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Groundhog Day

I was looking back at the words I wrote in this slot a year ago at this time and I’m sad to say that everything that is mentioned there about the difficult and sometimes desperate living circumstances of some of our services users is as real and present today as it was 12 months ago.  

We are still supporting service users who are hungry, who are homeless, who have no income, who are experiencing severe and enduring mental health issues and who face each day with a deeply rooted stigma about living with HIV. 

It is a seemingly endless battle to counter the deprivation and suffering that should simply not be present for people living with HIV in London in 2020. 

It is a bleak picture with only small glimmers of hope peeping through every so often. 

When we learn of these brighter moments in the team, we celebrate. We celebrate the fact that someone who has been homeless for many months is now housed, even though he has very little in the way of household items to take to his new home – at least he has a roof over his head on these cold and dark winter days. 

We celebrate when someone who has been without any income at all for several months because they are appealing against a decision of the Dept for Work and Pensions to cut their benefits payments, finally gets the news that their appeal has been successful and the payment to which they are entitled will be restored.

We celebrate when a service user tells us that for the first time since they have been diagnosed with HIV they feel no shame about being HIV positive, that they have overcome the stigma they were feeling and can talk publicly about it.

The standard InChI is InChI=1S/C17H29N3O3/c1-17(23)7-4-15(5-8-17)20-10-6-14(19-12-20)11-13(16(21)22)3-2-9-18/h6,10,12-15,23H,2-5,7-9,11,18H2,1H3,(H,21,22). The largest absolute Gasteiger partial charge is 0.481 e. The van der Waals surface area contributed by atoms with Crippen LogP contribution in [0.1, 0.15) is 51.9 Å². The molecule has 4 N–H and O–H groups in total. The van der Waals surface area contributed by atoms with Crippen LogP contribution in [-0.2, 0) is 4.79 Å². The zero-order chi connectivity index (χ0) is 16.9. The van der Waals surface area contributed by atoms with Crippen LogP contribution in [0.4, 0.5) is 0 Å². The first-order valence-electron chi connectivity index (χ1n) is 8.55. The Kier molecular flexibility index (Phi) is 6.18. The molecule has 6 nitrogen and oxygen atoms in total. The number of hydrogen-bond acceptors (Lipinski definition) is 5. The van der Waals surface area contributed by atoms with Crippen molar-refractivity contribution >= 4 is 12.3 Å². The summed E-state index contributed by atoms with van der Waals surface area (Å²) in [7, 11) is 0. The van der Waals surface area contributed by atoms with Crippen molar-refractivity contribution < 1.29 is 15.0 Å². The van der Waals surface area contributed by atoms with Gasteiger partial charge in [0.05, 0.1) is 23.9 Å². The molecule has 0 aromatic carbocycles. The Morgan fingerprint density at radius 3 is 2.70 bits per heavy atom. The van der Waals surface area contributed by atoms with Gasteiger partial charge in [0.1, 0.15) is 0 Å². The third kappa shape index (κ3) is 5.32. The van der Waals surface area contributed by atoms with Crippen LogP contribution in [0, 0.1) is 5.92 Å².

Each of these moments feel like small victories for humanity.

Then on the same day that we celebrate, we will receive a new referral for someone who has recently been discharged from hospital following a suicide attempt. They have no means of cooking the food we may send right now to help them feel better, because their cooker is broken – and so our cycle of work continues. In this case we can send some food and help find a microwave oven as a stop-gap until a new cooker is in place and we can invite the person to our warm and welcoming kitchen for a hot meal and company. These are small gifts but they have a potentially life-saving impact.

So if you or anyone you know is in any doubt about the need for support services of the kind provided by The Food Chain for people living with HIV in London today, please tell them this, and let them know they can make a difference by becoming involved with us in any way they can. Donations of money and goods, signing up as a volunteer or simply spreading the word about the continuing need, and our response to it, are all important things that keep us going. 

Everyone who wants to can do something to make a difference - and that is all we can do when the prevailing circumstances are so harsh and debilitating 

Thank you to everyone who supports our work. We value and celebrate your contribution every day.